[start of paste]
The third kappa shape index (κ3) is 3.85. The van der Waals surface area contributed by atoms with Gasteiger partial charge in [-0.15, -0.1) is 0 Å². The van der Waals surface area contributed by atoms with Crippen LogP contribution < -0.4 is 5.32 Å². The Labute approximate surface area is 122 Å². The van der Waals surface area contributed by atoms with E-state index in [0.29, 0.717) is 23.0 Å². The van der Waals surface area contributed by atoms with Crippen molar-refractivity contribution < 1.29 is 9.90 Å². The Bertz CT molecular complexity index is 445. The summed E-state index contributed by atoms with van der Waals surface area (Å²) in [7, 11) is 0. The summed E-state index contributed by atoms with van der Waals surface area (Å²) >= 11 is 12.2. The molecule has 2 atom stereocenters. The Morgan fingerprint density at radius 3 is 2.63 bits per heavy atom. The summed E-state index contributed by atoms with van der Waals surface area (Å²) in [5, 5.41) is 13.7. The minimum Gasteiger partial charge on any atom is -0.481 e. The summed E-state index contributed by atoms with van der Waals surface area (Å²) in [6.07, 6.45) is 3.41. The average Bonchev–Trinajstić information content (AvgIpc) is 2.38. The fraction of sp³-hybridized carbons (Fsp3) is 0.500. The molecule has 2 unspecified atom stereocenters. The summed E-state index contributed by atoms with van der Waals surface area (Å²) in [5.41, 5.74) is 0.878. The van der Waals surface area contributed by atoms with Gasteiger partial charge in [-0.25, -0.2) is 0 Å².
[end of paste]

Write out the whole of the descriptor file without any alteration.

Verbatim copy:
The third kappa shape index (κ3) is 3.85. The van der Waals surface area contributed by atoms with Gasteiger partial charge in [-0.15, -0.1) is 0 Å². The van der Waals surface area contributed by atoms with Crippen LogP contribution < -0.4 is 5.32 Å². The Labute approximate surface area is 122 Å². The van der Waals surface area contributed by atoms with E-state index in [0.29, 0.717) is 23.0 Å². The van der Waals surface area contributed by atoms with Crippen molar-refractivity contribution < 1.29 is 9.90 Å². The Bertz CT molecular complexity index is 445. The summed E-state index contributed by atoms with van der Waals surface area (Å²) in [7, 11) is 0. The summed E-state index contributed by atoms with van der Waals surface area (Å²) >= 11 is 12.2. The molecule has 2 atom stereocenters. The Morgan fingerprint density at radius 3 is 2.63 bits per heavy atom. The summed E-state index contributed by atoms with van der Waals surface area (Å²) in [5, 5.41) is 13.7. The minimum Gasteiger partial charge on any atom is -0.481 e. The summed E-state index contributed by atoms with van der Waals surface area (Å²) in [6.07, 6.45) is 3.41. The average Bonchev–Trinajstić information content (AvgIpc) is 2.38. The fraction of sp³-hybridized carbons (Fsp3) is 0.500. The molecule has 2 unspecified atom stereocenters. The summed E-state index contributed by atoms with van der Waals surface area (Å²) in [5.41, 5.74) is 0.878. The van der Waals surface area contributed by atoms with Gasteiger partial charge in [-0.25, -0.2) is 0 Å².